There is however no evidence of the bloomery in China after the appearance of the blast furnace and cast iron. In China blast furnaces produced cast iron, either converted into finished implements in a cupola furnace, or turned into wrought iron in a fining hearth. Although cast iron farm tools and weapons were widespread in China by the 5th century BC, employing workforces of over 200 men in iron smelters from the 3rd century onward, the earliest extant blast furnaces were built date to the Han Dynasty in the 1st century AD; these early furnaces used phosphorus-containing minerals as a flux. Chinese blast furnaces ranged from around two to ten meters depending on the region; the largest ones were found in modern Sichuan and Guangdong, while the'dwarf" blast furnaces were found in Dabieshan. In construction, they are both around the same level of technological sophistication The effectiveness of the Chinese blast furnace was enhanced during this period by the engineer Du Shi, who applied the power of waterwheels to piston-bellows in forging cast iron.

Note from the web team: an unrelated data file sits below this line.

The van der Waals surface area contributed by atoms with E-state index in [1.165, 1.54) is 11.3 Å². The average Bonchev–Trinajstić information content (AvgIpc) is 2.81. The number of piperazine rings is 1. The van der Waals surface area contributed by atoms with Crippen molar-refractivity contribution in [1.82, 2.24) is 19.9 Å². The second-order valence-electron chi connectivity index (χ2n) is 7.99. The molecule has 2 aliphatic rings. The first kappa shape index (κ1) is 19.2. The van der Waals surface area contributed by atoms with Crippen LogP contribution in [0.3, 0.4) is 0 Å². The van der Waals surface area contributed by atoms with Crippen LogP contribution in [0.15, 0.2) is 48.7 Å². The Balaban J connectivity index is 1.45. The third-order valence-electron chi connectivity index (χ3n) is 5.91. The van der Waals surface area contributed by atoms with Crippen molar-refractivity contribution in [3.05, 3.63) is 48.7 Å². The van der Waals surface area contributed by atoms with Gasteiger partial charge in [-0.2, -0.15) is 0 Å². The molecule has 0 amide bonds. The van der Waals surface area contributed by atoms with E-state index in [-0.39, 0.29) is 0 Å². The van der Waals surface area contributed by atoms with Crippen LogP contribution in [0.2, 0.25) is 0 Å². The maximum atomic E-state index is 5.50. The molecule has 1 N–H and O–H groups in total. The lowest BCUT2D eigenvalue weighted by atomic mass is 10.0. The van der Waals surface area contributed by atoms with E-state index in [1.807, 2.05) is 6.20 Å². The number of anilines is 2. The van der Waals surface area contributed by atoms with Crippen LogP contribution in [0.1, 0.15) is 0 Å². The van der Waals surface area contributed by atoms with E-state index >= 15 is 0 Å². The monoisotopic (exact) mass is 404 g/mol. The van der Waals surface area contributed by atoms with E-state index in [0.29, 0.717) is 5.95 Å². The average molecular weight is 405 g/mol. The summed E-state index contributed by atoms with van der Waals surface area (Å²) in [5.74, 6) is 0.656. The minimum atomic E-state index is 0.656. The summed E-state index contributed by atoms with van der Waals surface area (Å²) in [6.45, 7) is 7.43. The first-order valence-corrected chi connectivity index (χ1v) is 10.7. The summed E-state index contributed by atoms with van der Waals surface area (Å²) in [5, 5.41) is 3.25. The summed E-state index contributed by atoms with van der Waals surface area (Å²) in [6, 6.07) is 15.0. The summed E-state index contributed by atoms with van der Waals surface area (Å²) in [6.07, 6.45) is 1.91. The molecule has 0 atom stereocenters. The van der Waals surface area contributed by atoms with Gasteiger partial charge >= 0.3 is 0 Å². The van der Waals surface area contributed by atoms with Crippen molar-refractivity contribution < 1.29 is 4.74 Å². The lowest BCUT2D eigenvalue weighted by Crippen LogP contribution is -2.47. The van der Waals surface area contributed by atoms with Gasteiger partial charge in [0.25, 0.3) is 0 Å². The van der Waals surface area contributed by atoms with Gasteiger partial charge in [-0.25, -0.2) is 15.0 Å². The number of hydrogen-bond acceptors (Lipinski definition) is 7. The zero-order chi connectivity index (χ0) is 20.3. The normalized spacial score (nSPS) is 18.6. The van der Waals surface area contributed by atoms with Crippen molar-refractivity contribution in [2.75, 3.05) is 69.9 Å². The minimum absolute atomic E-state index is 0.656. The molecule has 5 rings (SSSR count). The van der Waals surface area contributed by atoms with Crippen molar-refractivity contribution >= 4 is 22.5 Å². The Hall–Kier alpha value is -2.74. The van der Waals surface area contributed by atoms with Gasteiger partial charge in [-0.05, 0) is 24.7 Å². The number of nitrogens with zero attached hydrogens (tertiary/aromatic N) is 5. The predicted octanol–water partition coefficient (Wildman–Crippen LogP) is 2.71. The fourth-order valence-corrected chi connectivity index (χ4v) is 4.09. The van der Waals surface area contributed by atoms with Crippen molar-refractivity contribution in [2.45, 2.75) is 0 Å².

Donald Wagner suggests that early blast furnace and cast iron production evolved from furnaces used to melt bronze. Though, iron was essential to military success by the time the State of Qin had unified China. Usage of the blast and cupola furnace remained widespread during Tang Dynasties. By the 11th century, the Song Dynasty Chinese iron industry made a switch of resources from charcoal to coke in casting iron and steel, sparing thousands of acres of woodland from felling; this may have happened as early as the 4th century AD. The primary advantage of the early blast furnace was in large scale production and making iron implements more available to peasants. Cast iron is more brittle than wrought iron or steel, which required additional fining and cementation or co-fusion to produce, but for menial activities such as farming it sufficed. By using the blast furnace, it was possible to produce larger quantities of tools such as ploughshares more efficiently than the bloomery. In areas where quality was important, such as warfare, wrought iron and steel were preferred.